Smartphones get a lot of the blame for accident rates. Some have even said around 100,000 accidents are caused by phones on a yearly basis.
While some of the reputation is warranted, it is important to note that accident totals have been falling, not rising, for decades. Starting in 1996 — long before the smartphone was invented — they’ve dropped on an annual basis almost every year. There are two outlier years where this wasn’t true, but that’s not much in the grand scheme.
So, why wasn’t there a jump? If smartphones cause all of these accidents, why didn’t numbers rise considerably when they were invented? Why haven’t they kept rising as these phones are used more often?
In considering this issue, one man told a story of his first accident. He was just 16 years old, and he was driving toward a green light. This was long before he could have had a phone streaming music through his car’s speakers, but he was listening to the radio. He decided he wanted a new station, looked away from the road and changed it.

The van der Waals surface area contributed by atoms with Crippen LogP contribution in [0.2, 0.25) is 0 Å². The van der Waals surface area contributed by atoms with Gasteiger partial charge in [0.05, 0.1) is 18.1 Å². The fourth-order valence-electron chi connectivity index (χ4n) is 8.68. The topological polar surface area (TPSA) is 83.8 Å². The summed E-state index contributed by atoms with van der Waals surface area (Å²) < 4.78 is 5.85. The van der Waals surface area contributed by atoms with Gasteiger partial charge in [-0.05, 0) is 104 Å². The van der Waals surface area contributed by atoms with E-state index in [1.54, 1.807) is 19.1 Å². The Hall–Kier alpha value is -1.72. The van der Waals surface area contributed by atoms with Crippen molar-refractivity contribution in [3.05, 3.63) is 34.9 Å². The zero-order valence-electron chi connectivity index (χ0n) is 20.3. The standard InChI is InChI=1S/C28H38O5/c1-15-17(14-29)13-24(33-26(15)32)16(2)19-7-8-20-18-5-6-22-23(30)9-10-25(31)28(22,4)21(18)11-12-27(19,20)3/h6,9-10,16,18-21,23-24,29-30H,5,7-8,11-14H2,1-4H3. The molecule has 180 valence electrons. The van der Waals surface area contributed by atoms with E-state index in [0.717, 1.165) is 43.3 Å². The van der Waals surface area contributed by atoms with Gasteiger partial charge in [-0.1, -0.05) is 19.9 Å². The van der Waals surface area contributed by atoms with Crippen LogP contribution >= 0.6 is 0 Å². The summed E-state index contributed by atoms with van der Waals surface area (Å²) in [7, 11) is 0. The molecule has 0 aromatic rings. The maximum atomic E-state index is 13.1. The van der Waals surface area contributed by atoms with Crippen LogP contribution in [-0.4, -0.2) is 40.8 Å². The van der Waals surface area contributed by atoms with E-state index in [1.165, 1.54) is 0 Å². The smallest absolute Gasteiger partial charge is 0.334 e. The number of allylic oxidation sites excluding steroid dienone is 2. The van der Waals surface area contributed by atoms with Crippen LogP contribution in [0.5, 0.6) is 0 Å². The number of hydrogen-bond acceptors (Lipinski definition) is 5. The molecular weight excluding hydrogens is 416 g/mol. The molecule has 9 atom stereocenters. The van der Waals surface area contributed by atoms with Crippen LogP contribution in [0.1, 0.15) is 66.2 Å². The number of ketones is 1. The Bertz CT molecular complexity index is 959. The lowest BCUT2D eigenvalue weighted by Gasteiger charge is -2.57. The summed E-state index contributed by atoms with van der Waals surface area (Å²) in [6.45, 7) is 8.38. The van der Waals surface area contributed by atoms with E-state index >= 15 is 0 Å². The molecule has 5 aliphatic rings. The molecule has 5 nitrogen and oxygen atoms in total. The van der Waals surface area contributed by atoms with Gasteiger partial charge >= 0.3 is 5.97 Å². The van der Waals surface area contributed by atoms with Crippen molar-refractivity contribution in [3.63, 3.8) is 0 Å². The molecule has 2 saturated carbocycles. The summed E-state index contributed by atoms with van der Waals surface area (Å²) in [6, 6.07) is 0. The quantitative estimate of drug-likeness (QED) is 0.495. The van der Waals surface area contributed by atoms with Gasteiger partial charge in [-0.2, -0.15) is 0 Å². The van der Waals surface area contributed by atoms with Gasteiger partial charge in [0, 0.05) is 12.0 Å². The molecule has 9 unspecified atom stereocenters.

He wasn’t looking down for long, but it was plenty of time for the green light to turn yellow and then red, and he drove right into a Cadillac.
What this story shows is that distractions aren’t new. They’re just different. They’ve been around for years, in one form or another. Even when smartphones are laughably outdated, like tape decks are now, there will be some new distraction.
These distractions can always be dangerous when used behind the wheel. If you’ve been injured by a distracted driver, you may be able to seek compensation, no matter what specific distraction caused the crash.
Source: Computer World, “Is technology the cause of car crashes? Or the cure?,” Mike Elgan, accessed Jan. 12, 2017